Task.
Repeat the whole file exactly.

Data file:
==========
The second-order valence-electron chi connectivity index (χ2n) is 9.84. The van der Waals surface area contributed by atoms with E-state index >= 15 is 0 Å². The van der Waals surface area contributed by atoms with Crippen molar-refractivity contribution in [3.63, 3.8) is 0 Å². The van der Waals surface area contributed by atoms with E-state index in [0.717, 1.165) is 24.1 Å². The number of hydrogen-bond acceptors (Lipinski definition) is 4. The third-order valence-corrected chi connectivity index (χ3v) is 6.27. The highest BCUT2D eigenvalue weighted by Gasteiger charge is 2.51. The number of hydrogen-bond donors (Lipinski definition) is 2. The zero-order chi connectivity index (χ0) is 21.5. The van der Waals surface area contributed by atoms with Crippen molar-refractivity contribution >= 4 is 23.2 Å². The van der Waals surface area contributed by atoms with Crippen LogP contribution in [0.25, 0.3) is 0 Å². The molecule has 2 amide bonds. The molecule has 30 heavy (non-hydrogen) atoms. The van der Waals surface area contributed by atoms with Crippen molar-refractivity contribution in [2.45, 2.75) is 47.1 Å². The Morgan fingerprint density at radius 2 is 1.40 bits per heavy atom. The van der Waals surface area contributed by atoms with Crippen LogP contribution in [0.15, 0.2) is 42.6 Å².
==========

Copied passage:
The second-order valence-electron chi connectivity index (χ2n) is 9.84. The van der Waals surface area contributed by atoms with E-state index >= 15 is 0 Å². The van der Waals surface area contributed by atoms with Crippen molar-refractivity contribution in [3.63, 3.8) is 0 Å². The van der Waals surface area contributed by atoms with E-state index in [0.717, 1.165) is 24.1 Å². The number of hydrogen-bond acceptors (Lipinski definition) is 4. The third-order valence-corrected chi connectivity index (χ3v) is 6.27. The highest BCUT2D eigenvalue weighted by Gasteiger charge is 2.51. The number of hydrogen-bond donors (Lipinski definition) is 2. The zero-order chi connectivity index (χ0) is 21.5. The van der Waals surface area contributed by atoms with Crippen molar-refractivity contribution >= 4 is 23.2 Å². The van der Waals surface area contributed by atoms with Crippen LogP contribution in [0.25, 0.3) is 0 Å². The molecule has 2 amide bonds. The molecule has 30 heavy (non-hydrogen) atoms. The van der Waals surface area contributed by atoms with Crippen molar-refractivity contribution in [2.45, 2.75) is 47.1 Å². The Morgan fingerprint density at radius 2 is 1.40 bits per heavy atom. The van der Waals surface area contributed by atoms with Crippen LogP contribution in [0.15, 0.2) is 42.6 Å².